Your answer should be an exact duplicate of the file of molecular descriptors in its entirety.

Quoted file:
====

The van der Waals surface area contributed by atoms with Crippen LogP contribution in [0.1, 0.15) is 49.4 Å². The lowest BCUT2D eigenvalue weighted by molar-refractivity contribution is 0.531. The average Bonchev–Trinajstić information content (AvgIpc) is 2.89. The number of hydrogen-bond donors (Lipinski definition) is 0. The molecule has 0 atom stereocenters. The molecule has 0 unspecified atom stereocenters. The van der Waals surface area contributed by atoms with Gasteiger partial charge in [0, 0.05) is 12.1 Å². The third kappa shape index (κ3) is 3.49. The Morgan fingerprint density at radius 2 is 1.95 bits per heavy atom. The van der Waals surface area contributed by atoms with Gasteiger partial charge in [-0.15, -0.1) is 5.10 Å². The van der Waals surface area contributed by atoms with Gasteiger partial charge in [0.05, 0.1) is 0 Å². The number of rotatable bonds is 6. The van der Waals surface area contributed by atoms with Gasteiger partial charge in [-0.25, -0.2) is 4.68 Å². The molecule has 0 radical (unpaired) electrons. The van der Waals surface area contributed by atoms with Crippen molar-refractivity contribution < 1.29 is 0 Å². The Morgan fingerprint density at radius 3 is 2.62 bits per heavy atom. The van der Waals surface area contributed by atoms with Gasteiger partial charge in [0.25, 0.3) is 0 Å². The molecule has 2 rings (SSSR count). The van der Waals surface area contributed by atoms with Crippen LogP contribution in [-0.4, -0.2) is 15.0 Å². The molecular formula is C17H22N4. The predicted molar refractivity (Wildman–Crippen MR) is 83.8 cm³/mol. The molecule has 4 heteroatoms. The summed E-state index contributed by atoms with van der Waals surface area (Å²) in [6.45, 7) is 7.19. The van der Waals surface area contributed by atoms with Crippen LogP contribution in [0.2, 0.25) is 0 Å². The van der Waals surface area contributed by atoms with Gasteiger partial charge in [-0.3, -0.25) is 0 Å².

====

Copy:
The van der Waals surface area contributed by atoms with Crippen LogP contribution in [0.1, 0.15) is 49.4 Å². The lowest BCUT2D eigenvalue weighted by molar-refractivity contribution is 0.531. The average Bonchev–Trinajstić information content (AvgIpc) is 2.89. The number of hydrogen-bond donors (Lipinski definition) is 0. The molecule has 0 atom stereocenters. The molecule has 0 unspecified atom stereocenters. The van der Waals surface area contributed by atoms with Gasteiger partial charge in [0, 0.05) is 12.1 Å². The third kappa shape index (κ3) is 3.49. The Morgan fingerprint density at radius 2 is 1.95 bits per heavy atom. The van der Waals surface area contributed by atoms with Gasteiger partial charge in [-0.15, -0.1) is 5.10 Å². The van der Waals surface area contributed by atoms with Gasteiger partial charge in [0.05, 0.1) is 0 Å². The number of rotatable bonds is 6. The van der Waals surface area contributed by atoms with Gasteiger partial charge in [-0.25, -0.2) is 4.68 Å². The molecule has 0 radical (unpaired) electrons. The van der Waals surface area contributed by atoms with Crippen molar-refractivity contribution < 1.29 is 0 Å². The Morgan fingerprint density at radius 3 is 2.62 bits per heavy atom. The van der Waals surface area contributed by atoms with Gasteiger partial charge in [0.25, 0.3) is 0 Å². The molecule has 2 rings (SSSR count). The van der Waals surface area contributed by atoms with Crippen LogP contribution in [-0.4, -0.2) is 15.0 Å². The molecular formula is C17H22N4. The predicted molar refractivity (Wildman–Crippen MR) is 83.8 cm³/mol. The molecule has 4 heteroatoms. The summed E-state index contributed by atoms with van der Waals surface area (Å²) in [6.45, 7) is 7.19. The van der Waals surface area contributed by atoms with Crippen LogP contribution in [0.2, 0.25) is 0 Å². The van der Waals surface area contributed by atoms with Gasteiger partial charge in [-0.3, -0.25) is 0 Å².